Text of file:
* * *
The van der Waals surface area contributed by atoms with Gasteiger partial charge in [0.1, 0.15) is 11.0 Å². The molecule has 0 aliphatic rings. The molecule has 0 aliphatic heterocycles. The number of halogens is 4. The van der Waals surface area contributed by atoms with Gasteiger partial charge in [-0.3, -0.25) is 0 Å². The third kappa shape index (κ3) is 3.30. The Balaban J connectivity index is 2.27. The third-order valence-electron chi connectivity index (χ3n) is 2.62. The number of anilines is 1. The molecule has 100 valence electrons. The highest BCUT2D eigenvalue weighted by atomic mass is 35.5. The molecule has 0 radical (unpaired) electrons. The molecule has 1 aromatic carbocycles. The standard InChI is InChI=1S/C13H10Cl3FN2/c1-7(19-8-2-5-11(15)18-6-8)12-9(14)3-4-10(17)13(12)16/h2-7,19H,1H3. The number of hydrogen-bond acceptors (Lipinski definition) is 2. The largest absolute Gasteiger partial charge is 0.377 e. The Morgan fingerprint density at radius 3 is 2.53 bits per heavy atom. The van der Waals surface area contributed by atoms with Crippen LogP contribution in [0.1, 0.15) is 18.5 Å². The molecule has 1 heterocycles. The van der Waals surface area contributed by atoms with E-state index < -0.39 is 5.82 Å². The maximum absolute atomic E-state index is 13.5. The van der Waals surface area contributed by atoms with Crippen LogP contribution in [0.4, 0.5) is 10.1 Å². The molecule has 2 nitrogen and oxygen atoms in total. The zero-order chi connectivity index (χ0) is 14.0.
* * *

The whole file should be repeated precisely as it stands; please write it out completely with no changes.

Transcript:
The van der Waals surface area contributed by atoms with Gasteiger partial charge in [0.1, 0.15) is 11.0 Å². The molecule has 0 aliphatic rings. The molecule has 0 aliphatic heterocycles. The number of halogens is 4. The van der Waals surface area contributed by atoms with Gasteiger partial charge in [-0.3, -0.25) is 0 Å². The third kappa shape index (κ3) is 3.30. The Balaban J connectivity index is 2.27. The third-order valence-electron chi connectivity index (χ3n) is 2.62. The number of anilines is 1. The molecule has 100 valence electrons. The highest BCUT2D eigenvalue weighted by atomic mass is 35.5. The molecule has 0 radical (unpaired) electrons. The molecule has 1 aromatic carbocycles. The standard InChI is InChI=1S/C13H10Cl3FN2/c1-7(19-8-2-5-11(15)18-6-8)12-9(14)3-4-10(17)13(12)16/h2-7,19H,1H3. The number of hydrogen-bond acceptors (Lipinski definition) is 2. The largest absolute Gasteiger partial charge is 0.377 e. The Morgan fingerprint density at radius 3 is 2.53 bits per heavy atom. The van der Waals surface area contributed by atoms with Crippen LogP contribution in [0.1, 0.15) is 18.5 Å². The molecule has 1 heterocycles. The van der Waals surface area contributed by atoms with E-state index < -0.39 is 5.82 Å². The maximum absolute atomic E-state index is 13.5. The van der Waals surface area contributed by atoms with Crippen LogP contribution in [0.4, 0.5) is 10.1 Å². The molecule has 2 nitrogen and oxygen atoms in total. The zero-order chi connectivity index (χ0) is 14.0.